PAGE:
Why Glenn Close deserves an Oscar


Glenn Close is one of the most versatile actors in Hollywood.

It seems she can play anything: unscrupulous, malicious and scheming women, women scarred by life, desperate, suffering women — or even, credibly, a man.

While anti-heroines are her biggest strength, she is not committed to any one genre, and despite her age, she regularly stands in front of cameras for major productions.

All the while she gives fans glimpses into her everyday life via Instagram, where she describes herself as an actor, producer and writer as well as "an introvert with extremely low tolerance to all kinds of noise. Proud to be Pip's main human."

Glenn Close and the Oscars
At the 2021 Oscars,she showed an audience of millions that she's up for a bit of fun with her spontaneous dance to the hip-hop song "Da Butt" from Spike Lee's 1988 film "School Daze" — people in the audience and on social media were enthusiastic.

 Glenn Close plays the US vice president in the 1997 film 'Air Force One'
Glenn Close has been a welcome guest at the Oscars for decades.

Her very first feature film, the 1982 adaptation of the novel "the World according to Garp," saw her nominated for best supporting actress, but she left empty-handed.

That happened to her over and over again.

Today she is considered the "most successful" Oscar loser — tied with Peter O'Toole (1932-2013) she holds a record eight Academy Award nominations without ever winning one.

Glenn Close seems to shrug it off. Perhaps that is not too difficult because no one can deny that she is an incredibly successful, esteemed and talented actor despite the empty Oscar shelf.

Blockbusters and indie movies
She is brilliant as a character actor, but doesn't mind action or mainstream movies, either, as well as indie films — as long as it's not boring, which is particularly important when he chooses roles, she told Germany's Frankfurter Allgemeine Zeitung in2012, the year she was honored for her life's work at the San Sebastian Film Festival.

She owes her unprecedented career above all to her acting skills and her willpower.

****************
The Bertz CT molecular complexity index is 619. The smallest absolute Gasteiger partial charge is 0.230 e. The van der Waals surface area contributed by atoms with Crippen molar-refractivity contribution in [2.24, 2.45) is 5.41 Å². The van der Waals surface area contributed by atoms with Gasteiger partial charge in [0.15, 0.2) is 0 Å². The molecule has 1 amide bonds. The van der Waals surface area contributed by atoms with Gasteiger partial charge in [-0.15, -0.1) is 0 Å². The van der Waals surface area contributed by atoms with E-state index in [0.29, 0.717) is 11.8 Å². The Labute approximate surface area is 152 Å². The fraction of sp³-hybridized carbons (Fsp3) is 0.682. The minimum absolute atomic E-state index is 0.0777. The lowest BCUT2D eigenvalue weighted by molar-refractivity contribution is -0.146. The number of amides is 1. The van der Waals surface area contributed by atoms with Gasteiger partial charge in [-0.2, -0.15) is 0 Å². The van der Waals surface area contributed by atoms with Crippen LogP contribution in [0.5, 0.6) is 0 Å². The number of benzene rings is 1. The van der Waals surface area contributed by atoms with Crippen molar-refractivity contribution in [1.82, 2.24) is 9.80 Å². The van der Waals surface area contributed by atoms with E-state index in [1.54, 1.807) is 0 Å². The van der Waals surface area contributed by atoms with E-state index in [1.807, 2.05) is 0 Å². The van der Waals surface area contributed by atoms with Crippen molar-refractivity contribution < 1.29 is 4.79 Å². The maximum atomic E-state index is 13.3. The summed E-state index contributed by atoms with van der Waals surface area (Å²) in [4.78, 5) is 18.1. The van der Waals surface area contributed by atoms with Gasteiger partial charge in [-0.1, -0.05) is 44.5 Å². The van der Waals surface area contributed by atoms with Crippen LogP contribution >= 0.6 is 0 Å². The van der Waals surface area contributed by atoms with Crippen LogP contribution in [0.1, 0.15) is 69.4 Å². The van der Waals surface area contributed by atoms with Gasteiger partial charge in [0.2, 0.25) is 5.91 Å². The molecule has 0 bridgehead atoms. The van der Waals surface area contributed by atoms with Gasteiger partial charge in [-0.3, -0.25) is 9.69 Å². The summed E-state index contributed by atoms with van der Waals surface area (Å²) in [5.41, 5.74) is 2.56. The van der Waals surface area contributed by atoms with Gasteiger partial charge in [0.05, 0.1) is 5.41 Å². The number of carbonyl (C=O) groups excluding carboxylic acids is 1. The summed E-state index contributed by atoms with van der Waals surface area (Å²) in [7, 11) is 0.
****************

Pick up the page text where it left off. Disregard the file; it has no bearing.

Her parents had not encouraged her career choice, arguing acting was not good for the character, Close told Kölner Stadt-Anzeiger in 2019. Her father rather urged her to learn shorthand when she was still in college, so she could become a secretary if need be.

From the stage to Hollywood
Close, who was born into a strict Puritan family in Greenwich, Connecticut, on March 19, 1947, and lived in a cult-like religious community until she left in her early 20s, was not to be deterred, however. She studied acting and anthropology and was a stage actor before finally landing in film in her mid-30s.

 Glenn Close at the Oscars in 2021: Fans have long hoped the actor would one day go home with an Academy Award
Glenn Close is often associated with loathsome, unscrupulous female characters. Yet from her point of view, only one of her roles was a truly evil character: Cruella de Vil from the movie "101 Dalmatians." "As her last name suggests, she is the devil in disguise," she said in the interview with Frankfurter Allgemeine Zeitung.

"All my other film characters are not really evil in my eyes. For me, they definitely have something human, vulnerable, too, and in a way, I can understand them — they are women trying to hold their own in a harsh male world." If they were men, she told the paper, they probably wouldn't be called evil, "people would find their behavior quite normal."


The actor had to prove herself in a man's world. Perhaps it was her advantage that she didn't arrive in Hollywood until her mid-30s, an age at when many a career was already waning. After all, older female actors have a harder time landing a role. Glenn Close, however, was able to choose her roles for a long time. Most recently, she played in the 2021 film drama "Swan Song."

Glenn Close passed on her love of acting to her daughter, Annie Starke; sometimes the two women are cast in the same movie. Close's three marriages failed, the actor now lives alone with her beloved dog Pip. Close is an advocate for democracy and involved with Bring Change to Mind, the non-profit organization to end stigma and discrimination surrounding mental illness she co-founded.